Deregulation?

Just today I read that John McCain wants to de-regulate health care. Mr. McCain believes that the way the market functions best is when government leaves its hands off. In an ideal society where everyone really is honest with everyone else and real market forces are at play. It won’t work here and it can’t because the playing field isn’t level. I think we ought to deregulate prisons. Let’s get rid of the guards and let the prisoners come and go as they might. I’m sure they’ll all return to their cells everyday because they know that’s what’s expected of them. Let’s not stop there. Let’s deregulate roadways. No more speed limits. We’ll just let entropy take over. If we get rid of stoplights and other traffic devices like speed limits the roads will come to govern themselves. Intersections will become filled with enough debris so that traffic will have to slow down to get around it. I think we ought to de-regulate firearms laws. Why shouldn’t you be allowed to own your own howitzer or RPG. It’d be handy during deer season. You could get half a herd with one shot.  What planet is McCain on? Deregulation has destroyed our airlines. It has destroyed Wall Street and Main Street too. One good thing about de-regulation is there would be no need for lawmakers and we could send Congress home. That would save a lot of money.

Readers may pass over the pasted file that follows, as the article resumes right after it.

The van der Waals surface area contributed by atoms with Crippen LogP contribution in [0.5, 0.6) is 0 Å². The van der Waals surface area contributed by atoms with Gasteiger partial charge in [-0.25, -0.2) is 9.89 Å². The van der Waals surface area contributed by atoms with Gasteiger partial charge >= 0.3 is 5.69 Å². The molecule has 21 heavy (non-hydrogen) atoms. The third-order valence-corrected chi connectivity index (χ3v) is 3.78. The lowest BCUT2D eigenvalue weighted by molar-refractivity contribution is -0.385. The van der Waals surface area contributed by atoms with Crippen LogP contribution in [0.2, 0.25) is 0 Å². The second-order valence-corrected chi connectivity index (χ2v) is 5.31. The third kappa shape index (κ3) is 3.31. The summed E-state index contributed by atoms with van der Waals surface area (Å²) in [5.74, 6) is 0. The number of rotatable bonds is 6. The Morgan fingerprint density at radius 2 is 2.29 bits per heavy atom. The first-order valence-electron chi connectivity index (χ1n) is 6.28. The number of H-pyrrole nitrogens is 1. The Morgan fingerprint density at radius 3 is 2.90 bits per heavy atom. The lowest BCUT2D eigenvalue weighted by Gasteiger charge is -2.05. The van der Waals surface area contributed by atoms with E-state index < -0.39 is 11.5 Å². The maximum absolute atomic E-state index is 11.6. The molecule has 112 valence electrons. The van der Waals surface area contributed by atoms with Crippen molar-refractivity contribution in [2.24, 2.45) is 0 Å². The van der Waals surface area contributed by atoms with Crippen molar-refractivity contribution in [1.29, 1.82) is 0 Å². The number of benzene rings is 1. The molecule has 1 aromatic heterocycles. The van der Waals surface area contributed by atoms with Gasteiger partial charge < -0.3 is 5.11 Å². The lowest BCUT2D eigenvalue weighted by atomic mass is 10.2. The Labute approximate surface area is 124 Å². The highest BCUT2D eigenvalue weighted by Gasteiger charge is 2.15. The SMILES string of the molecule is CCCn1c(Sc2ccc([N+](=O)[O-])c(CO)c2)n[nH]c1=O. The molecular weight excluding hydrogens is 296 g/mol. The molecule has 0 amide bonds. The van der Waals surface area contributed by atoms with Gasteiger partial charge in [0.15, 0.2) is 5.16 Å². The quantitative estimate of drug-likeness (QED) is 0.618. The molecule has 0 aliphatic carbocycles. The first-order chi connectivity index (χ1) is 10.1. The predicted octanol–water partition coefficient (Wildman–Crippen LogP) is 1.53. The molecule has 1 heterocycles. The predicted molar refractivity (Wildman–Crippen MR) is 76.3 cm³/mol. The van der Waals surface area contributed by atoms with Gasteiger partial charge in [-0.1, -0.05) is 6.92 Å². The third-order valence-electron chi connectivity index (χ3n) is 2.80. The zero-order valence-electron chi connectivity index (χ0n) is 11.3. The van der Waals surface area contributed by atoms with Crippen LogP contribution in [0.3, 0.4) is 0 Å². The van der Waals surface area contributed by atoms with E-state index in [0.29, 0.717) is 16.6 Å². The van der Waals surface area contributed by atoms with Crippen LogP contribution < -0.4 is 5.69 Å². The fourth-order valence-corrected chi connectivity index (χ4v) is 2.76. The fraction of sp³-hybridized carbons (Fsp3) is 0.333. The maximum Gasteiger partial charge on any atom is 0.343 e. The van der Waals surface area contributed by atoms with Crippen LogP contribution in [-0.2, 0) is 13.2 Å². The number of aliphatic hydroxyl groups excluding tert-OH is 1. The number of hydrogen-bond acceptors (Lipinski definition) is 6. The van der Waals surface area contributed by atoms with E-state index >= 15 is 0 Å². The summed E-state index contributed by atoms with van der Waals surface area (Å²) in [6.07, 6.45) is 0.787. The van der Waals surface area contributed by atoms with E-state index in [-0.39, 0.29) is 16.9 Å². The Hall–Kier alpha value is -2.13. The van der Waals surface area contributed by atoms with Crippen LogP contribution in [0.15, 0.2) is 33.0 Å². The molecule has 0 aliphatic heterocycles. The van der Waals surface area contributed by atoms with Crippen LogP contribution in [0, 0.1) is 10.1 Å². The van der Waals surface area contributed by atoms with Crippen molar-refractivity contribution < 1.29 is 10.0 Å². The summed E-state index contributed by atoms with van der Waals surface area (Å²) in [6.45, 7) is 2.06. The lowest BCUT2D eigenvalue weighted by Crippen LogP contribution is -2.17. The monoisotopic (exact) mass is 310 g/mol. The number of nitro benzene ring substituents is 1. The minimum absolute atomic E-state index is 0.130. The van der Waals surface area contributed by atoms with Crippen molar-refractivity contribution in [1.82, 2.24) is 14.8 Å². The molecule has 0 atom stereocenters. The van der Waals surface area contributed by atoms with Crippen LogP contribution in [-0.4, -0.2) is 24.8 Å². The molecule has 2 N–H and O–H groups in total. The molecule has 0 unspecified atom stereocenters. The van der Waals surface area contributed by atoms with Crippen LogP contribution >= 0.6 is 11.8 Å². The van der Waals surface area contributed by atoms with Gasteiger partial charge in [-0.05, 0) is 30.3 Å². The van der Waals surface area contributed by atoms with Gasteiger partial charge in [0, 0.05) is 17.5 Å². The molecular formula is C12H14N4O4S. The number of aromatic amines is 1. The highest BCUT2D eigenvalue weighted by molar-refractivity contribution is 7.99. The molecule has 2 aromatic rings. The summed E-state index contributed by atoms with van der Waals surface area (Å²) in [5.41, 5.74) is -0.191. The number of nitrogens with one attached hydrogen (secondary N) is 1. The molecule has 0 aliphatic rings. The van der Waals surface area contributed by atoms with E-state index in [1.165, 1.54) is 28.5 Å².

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About Don

Social entrepreneur, Educator, Open Source Advocate
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One Response to Deregulation?

  1. plainfoolish says:

    Amen.

    After the hassle I’ve had to go through (twice now) to find out whether a particular clinic was included in my health plan (and thus was a mere $15 copay) or was off-network (a minimum of $250), I more than ever envy people from countries where the insurance companies do not decide who does and does not get treatment or where. My particular plan is particularly egregious in that I cannot easily find out what is and is not included, because the insurance provider gives a list of health care providers, though not all of them are on the network, and I must call the network to find out. The network, of course, is not listed on my insurance card, and neither is its provider directory. The provider directory also requires you to choose which of several logos are printed on the front or back of the card (mine has different logos on the front and back, which means what?)

    Apparantly, one needs to be a Ph.D. in their plan, just to learn who is or is not available in an emergency. I’ve called the number and was assured that it was on-network, but the website doesn’t seem to be so reassuring.

    And frankly, when I’m in need of stitches, I really don’t think I should have to work that hard at figuring out where to go.

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